DDR5 SDRAM (Double Data Rate 5 Synchronous Dynamic Random-Access Memory) is a synchronous dynamic random-access memory. DDR5 is expected to consume less power than its predecessor DDR4 SDRAM while doubling bandwidth. Decision Feedback Equalization (DFE), a new technology, enabling I/O speed scaling for increased bandwidth and improved performance. DDR5 has a higher bandwidth than its predecessor, DDR4, with a maximum of 4.8 gigabits per second. DDR5 will have a latency that is similar to DDR4 and DDR3. DDR5 will be quicker than DDR4 in terms of frequency.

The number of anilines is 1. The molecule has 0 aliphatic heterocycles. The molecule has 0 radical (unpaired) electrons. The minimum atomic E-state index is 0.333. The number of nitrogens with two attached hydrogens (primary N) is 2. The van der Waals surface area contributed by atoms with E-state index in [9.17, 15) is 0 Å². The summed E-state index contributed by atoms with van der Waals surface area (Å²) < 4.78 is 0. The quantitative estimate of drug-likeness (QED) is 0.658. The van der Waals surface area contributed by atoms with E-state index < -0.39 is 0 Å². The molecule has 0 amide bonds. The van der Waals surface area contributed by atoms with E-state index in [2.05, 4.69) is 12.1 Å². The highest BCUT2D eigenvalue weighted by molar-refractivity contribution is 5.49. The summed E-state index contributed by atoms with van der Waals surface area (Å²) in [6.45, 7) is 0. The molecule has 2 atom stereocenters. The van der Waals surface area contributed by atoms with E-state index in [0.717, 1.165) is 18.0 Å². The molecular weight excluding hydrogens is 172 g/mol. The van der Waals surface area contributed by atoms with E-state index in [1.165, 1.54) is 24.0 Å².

DDR5 is a revolutionary new memory technology designed to meet the increasing processing needs of next-generation computers, providing a significant speed and performance boost over prior generations. The newly released DDR5 modules offer nearly double the performance of today's typical DDR4-3200 RAM kits. Some manufacturers claim speeds of up to 8,400MHz, with inherent frequencies of 4,800MHz. These speeds outperform even the most aggressively overclocked DDR4 modules on the market. Notably, DDR5 will be able to support up to 128GB capacity per module, a significant increase beyond DDR4's maximum capacity of 32GB per stick. With double the density and speeds, it's easy to understand why people would want to upgrade to the new modules.